Ex-Labour leader Jeremy Corbyn has been suspended from the Labour Party following an investigation into anti-Semitism in the Labour Party.
A Labour party spokesman said: “In light of his comments made today and his failure to retract them subsequently, the Labour Party has suspended Jeremy Corbyn pending investigation.
Labour leader Keir Starmer took to Twitter to address the report.
The UK’s human rights watchdog, in a report on anti-Semitism in the party, said Mr Corbyn’s office had “politically interfered” in the complaints process.
The watchdog identified what it called “serious failings in the Labour Party leadership in addressing anti-Semitism and an inadequate process for handling antisemitism complaints”.
The investigation found evidence of 23 instances of “inappropriate involvement” by Mr Corbyn’s office, including staff influencing decisions on suspensions or whether to investigate a claim.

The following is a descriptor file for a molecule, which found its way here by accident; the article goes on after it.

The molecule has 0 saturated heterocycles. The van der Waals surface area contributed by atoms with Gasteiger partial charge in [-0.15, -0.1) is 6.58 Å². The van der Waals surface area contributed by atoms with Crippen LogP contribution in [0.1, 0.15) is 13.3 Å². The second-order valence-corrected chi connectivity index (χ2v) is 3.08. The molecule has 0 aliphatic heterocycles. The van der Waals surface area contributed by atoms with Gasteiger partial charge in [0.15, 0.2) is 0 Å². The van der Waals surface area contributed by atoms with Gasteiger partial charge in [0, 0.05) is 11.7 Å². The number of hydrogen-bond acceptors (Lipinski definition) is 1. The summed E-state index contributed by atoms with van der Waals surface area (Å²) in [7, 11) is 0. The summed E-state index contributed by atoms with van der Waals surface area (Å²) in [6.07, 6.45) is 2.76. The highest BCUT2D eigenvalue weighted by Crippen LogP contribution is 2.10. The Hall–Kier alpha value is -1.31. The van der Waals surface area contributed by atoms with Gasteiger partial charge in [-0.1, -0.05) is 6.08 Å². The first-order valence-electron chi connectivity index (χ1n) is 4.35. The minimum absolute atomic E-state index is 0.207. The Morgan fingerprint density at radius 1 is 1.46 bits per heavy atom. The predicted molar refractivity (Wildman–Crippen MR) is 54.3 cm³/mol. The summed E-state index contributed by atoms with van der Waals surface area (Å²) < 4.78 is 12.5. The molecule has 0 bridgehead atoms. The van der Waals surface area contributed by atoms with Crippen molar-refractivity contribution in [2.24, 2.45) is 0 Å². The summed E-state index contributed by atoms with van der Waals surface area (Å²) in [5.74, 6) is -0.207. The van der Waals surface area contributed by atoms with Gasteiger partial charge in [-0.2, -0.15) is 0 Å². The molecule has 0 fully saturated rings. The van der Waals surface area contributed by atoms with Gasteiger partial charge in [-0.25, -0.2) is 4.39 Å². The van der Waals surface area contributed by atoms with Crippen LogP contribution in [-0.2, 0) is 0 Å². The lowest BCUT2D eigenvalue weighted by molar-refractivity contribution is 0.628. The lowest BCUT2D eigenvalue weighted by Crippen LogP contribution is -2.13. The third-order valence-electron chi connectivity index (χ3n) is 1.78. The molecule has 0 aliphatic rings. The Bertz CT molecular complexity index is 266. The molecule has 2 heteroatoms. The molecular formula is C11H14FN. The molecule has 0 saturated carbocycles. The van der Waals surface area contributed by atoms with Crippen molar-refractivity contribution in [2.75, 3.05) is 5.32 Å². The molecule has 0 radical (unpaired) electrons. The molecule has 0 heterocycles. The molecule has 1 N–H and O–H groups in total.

Responding to the report, the ex-leader said he was “always determined to eliminate all forms of racism” and “regretted it took longer to deliver change than it should”.
But he claimed his team had “acted to speed up, not hinder the process”, and that the scale of anti-Semitism in the party had been “dramatically overstated for political reasons”.
Jeremy Corbyn, an MP since 1983, was Labour’s leader from 2015 until earlier this year – and has been a party member for 55 years.
Sources: The Guardian and BBC
Film Media and Journalism student at the University of Stirling. Editor in Chief at Brig Newspaper. Edinburgh / Stirling
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